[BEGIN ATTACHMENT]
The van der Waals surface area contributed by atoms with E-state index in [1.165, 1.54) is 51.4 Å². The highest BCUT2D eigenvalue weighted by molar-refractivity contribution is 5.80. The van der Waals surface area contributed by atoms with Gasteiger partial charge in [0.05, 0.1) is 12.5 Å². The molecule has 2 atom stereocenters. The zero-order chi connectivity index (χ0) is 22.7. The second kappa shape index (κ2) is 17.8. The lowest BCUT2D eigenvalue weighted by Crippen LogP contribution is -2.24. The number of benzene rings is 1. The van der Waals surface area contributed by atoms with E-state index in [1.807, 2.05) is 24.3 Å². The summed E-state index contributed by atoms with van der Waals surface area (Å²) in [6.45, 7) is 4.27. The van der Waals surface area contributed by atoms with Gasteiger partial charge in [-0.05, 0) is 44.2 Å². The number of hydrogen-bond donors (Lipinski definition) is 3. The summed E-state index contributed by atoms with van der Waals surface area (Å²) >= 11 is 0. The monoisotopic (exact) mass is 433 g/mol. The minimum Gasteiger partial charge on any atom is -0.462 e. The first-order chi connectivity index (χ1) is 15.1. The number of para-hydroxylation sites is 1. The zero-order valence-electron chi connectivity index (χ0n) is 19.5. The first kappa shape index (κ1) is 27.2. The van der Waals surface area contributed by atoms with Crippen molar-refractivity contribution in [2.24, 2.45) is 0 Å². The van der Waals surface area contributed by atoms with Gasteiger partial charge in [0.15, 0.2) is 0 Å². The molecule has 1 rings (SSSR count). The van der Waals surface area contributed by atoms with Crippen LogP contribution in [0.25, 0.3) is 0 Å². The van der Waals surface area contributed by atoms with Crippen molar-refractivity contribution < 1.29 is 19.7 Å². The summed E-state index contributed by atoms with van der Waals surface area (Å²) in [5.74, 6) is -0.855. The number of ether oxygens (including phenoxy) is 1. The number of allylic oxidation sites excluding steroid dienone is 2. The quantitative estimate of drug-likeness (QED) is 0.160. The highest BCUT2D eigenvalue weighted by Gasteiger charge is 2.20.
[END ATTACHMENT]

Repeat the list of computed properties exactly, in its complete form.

The van der Waals surface area contributed by atoms with E-state index in [1.165, 1.54) is 51.4 Å². The highest BCUT2D eigenvalue weighted by molar-refractivity contribution is 5.80. The van der Waals surface area contributed by atoms with Gasteiger partial charge in [0.05, 0.1) is 12.5 Å². The molecule has 2 atom stereocenters. The zero-order chi connectivity index (χ0) is 22.7. The second kappa shape index (κ2) is 17.8. The lowest BCUT2D eigenvalue weighted by Crippen LogP contribution is -2.24. The number of benzene rings is 1. The van der Waals surface area contributed by atoms with E-state index in [1.807, 2.05) is 24.3 Å². The summed E-state index contributed by atoms with van der Waals surface area (Å²) in [6.45, 7) is 4.27. The van der Waals surface area contributed by atoms with Gasteiger partial charge in [-0.05, 0) is 44.2 Å². The number of hydrogen-bond donors (Lipinski definition) is 3. The summed E-state index contributed by atoms with van der Waals surface area (Å²) >= 11 is 0. The monoisotopic (exact) mass is 433 g/mol. The minimum Gasteiger partial charge on any atom is -0.462 e. The first-order chi connectivity index (χ1) is 15.1. The number of para-hydroxylation sites is 1. The zero-order valence-electron chi connectivity index (χ0n) is 19.5. The first kappa shape index (κ1) is 27.2. The van der Waals surface area contributed by atoms with Crippen molar-refractivity contribution in [2.24, 2.45) is 0 Å². The van der Waals surface area contributed by atoms with Gasteiger partial charge in [0.15, 0.2) is 0 Å². The molecule has 1 rings (SSSR count). The van der Waals surface area contributed by atoms with Crippen LogP contribution in [0.25, 0.3) is 0 Å². The van der Waals surface area contributed by atoms with Crippen molar-refractivity contribution < 1.29 is 19.7 Å². The summed E-state index contributed by atoms with van der Waals surface area (Å²) in [5.74, 6) is -0.855. The number of ether oxygens (including phenoxy) is 1. The number of allylic oxidation sites excluding steroid dienone is 2. The quantitative estimate of drug-likeness (QED) is 0.160. The highest BCUT2D eigenvalue weighted by Gasteiger charge is 2.20.